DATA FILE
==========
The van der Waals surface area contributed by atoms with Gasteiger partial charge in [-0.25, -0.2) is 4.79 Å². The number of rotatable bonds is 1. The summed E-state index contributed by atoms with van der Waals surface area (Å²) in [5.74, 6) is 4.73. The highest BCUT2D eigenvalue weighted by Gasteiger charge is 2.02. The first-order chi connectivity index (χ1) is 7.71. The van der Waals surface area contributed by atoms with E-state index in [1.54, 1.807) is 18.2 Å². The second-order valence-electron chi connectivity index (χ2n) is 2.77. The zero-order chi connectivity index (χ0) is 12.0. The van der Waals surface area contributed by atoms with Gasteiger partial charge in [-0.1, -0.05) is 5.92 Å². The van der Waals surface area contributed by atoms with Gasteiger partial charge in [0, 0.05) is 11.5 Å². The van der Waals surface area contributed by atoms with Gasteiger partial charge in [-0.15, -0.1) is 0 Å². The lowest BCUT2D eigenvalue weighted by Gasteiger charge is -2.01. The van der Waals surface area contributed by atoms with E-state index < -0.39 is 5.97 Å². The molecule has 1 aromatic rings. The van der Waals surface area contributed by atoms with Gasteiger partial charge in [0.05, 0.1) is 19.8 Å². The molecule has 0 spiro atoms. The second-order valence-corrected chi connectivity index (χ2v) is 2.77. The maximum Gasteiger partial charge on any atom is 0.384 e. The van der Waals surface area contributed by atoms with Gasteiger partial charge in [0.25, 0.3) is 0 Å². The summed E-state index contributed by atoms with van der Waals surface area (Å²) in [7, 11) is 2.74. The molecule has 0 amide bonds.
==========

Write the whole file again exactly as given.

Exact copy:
The van der Waals surface area contributed by atoms with Gasteiger partial charge in [-0.25, -0.2) is 4.79 Å². The number of rotatable bonds is 1. The summed E-state index contributed by atoms with van der Waals surface area (Å²) in [5.74, 6) is 4.73. The highest BCUT2D eigenvalue weighted by Gasteiger charge is 2.02. The first-order chi connectivity index (χ1) is 7.71. The van der Waals surface area contributed by atoms with E-state index in [1.54, 1.807) is 18.2 Å². The second-order valence-electron chi connectivity index (χ2n) is 2.77. The zero-order chi connectivity index (χ0) is 12.0. The van der Waals surface area contributed by atoms with Gasteiger partial charge in [-0.1, -0.05) is 5.92 Å². The van der Waals surface area contributed by atoms with Gasteiger partial charge in [0, 0.05) is 11.5 Å². The van der Waals surface area contributed by atoms with Gasteiger partial charge in [-0.15, -0.1) is 0 Å². The lowest BCUT2D eigenvalue weighted by Gasteiger charge is -2.01. The van der Waals surface area contributed by atoms with E-state index < -0.39 is 5.97 Å². The molecule has 1 aromatic rings. The van der Waals surface area contributed by atoms with Gasteiger partial charge in [0.05, 0.1) is 19.8 Å². The molecule has 0 spiro atoms. The second-order valence-corrected chi connectivity index (χ2v) is 2.77. The maximum Gasteiger partial charge on any atom is 0.384 e. The van der Waals surface area contributed by atoms with Gasteiger partial charge in [0.25, 0.3) is 0 Å². The summed E-state index contributed by atoms with van der Waals surface area (Å²) in [7, 11) is 2.74. The molecule has 0 amide bonds.